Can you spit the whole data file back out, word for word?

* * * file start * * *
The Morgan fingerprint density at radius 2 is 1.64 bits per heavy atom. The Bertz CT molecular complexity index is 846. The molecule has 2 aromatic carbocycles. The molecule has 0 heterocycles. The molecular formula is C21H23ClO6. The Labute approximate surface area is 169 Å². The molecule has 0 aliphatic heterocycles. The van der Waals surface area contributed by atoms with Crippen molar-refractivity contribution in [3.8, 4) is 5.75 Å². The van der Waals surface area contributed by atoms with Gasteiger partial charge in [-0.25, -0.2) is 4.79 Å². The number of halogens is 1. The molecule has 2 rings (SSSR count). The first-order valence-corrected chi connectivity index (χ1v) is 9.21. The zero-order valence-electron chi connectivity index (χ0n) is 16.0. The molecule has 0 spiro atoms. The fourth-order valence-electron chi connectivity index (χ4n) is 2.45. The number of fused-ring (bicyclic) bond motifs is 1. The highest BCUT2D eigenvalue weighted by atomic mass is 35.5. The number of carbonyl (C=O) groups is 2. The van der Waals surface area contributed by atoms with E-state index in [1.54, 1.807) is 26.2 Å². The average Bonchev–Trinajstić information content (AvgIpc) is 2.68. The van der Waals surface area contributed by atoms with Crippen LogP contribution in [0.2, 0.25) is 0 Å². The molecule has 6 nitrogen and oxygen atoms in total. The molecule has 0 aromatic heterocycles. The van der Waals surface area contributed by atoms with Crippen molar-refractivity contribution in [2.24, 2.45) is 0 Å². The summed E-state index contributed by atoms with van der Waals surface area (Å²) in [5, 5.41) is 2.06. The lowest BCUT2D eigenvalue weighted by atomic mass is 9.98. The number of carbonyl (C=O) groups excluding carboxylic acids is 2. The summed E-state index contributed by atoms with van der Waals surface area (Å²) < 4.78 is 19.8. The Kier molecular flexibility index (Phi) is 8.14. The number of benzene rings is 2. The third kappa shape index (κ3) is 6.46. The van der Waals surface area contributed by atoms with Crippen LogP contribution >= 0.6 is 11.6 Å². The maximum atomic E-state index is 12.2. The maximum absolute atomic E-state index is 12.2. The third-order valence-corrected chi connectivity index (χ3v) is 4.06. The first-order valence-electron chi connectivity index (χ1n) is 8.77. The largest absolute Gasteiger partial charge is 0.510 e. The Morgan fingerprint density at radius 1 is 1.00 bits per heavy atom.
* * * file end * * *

The Morgan fingerprint density at radius 2 is 1.64 bits per heavy atom. The Bertz CT molecular complexity index is 846. The molecule has 2 aromatic carbocycles. The molecule has 0 heterocycles. The molecular formula is C21H23ClO6. The Labute approximate surface area is 169 Å². The molecule has 0 aliphatic heterocycles. The van der Waals surface area contributed by atoms with Crippen molar-refractivity contribution in [3.8, 4) is 5.75 Å². The van der Waals surface area contributed by atoms with Gasteiger partial charge in [-0.25, -0.2) is 4.79 Å². The number of halogens is 1. The molecule has 2 rings (SSSR count). The first-order valence-corrected chi connectivity index (χ1v) is 9.21. The zero-order valence-electron chi connectivity index (χ0n) is 16.0. The molecule has 0 spiro atoms. The fourth-order valence-electron chi connectivity index (χ4n) is 2.45. The number of fused-ring (bicyclic) bond motifs is 1. The highest BCUT2D eigenvalue weighted by atomic mass is 35.5. The number of carbonyl (C=O) groups is 2. The van der Waals surface area contributed by atoms with E-state index in [1.54, 1.807) is 26.2 Å². The average Bonchev–Trinajstić information content (AvgIpc) is 2.68. The van der Waals surface area contributed by atoms with Crippen LogP contribution in [0.2, 0.25) is 0 Å². The molecule has 6 nitrogen and oxygen atoms in total. The molecule has 0 aromatic heterocycles. The van der Waals surface area contributed by atoms with Crippen molar-refractivity contribution in [2.24, 2.45) is 0 Å². The summed E-state index contributed by atoms with van der Waals surface area (Å²) in [5, 5.41) is 2.06. The lowest BCUT2D eigenvalue weighted by atomic mass is 9.98. The number of carbonyl (C=O) groups excluding carboxylic acids is 2. The summed E-state index contributed by atoms with van der Waals surface area (Å²) < 4.78 is 19.8. The Kier molecular flexibility index (Phi) is 8.14. The number of benzene rings is 2. The third kappa shape index (κ3) is 6.46. The van der Waals surface area contributed by atoms with Crippen LogP contribution >= 0.6 is 11.6 Å². The maximum atomic E-state index is 12.2. The maximum absolute atomic E-state index is 12.2. The third-order valence-corrected chi connectivity index (χ3v) is 4.06. The first-order valence-electron chi connectivity index (χ1n) is 8.77. The largest absolute Gasteiger partial charge is 0.510 e. The Morgan fingerprint density at radius 1 is 1.00 bits per heavy atom.